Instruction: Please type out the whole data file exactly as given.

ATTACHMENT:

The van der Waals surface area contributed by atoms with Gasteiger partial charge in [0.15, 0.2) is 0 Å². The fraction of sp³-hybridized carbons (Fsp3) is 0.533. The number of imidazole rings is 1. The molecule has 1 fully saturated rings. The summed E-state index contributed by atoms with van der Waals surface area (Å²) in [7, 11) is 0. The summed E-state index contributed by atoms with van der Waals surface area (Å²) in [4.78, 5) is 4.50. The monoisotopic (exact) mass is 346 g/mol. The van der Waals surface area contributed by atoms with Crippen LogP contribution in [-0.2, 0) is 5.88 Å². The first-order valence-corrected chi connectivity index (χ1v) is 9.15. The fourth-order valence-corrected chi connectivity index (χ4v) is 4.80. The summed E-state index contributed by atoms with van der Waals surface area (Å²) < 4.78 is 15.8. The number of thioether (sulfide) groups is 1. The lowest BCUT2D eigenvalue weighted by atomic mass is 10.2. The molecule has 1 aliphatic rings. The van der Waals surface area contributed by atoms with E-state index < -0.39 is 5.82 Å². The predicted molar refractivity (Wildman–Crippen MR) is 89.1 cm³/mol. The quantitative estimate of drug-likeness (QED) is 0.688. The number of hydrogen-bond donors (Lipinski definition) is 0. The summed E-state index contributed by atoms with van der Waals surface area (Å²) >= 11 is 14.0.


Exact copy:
The van der Waals surface area contributed by atoms with Gasteiger partial charge in [0.15, 0.2) is 0 Å². The fraction of sp³-hybridized carbons (Fsp3) is 0.533. The number of imidazole rings is 1. The molecule has 1 fully saturated rings. The summed E-state index contributed by atoms with van der Waals surface area (Å²) in [7, 11) is 0. The summed E-state index contributed by atoms with van der Waals surface area (Å²) in [4.78, 5) is 4.50. The monoisotopic (exact) mass is 346 g/mol. The van der Waals surface area contributed by atoms with Crippen LogP contribution in [-0.2, 0) is 5.88 Å². The first-order valence-corrected chi connectivity index (χ1v) is 9.15. The fourth-order valence-corrected chi connectivity index (χ4v) is 4.80. The summed E-state index contributed by atoms with van der Waals surface area (Å²) < 4.78 is 15.8. The number of thioether (sulfide) groups is 1. The lowest BCUT2D eigenvalue weighted by atomic mass is 10.2. The molecule has 1 aliphatic rings. The van der Waals surface area contributed by atoms with E-state index < -0.39 is 5.82 Å². The predicted molar refractivity (Wildman–Crippen MR) is 89.1 cm³/mol. The quantitative estimate of drug-likeness (QED) is 0.688. The number of hydrogen-bond donors (Lipinski definition) is 0. The summed E-state index contributed by atoms with van der Waals surface area (Å²) >= 11 is 14.0.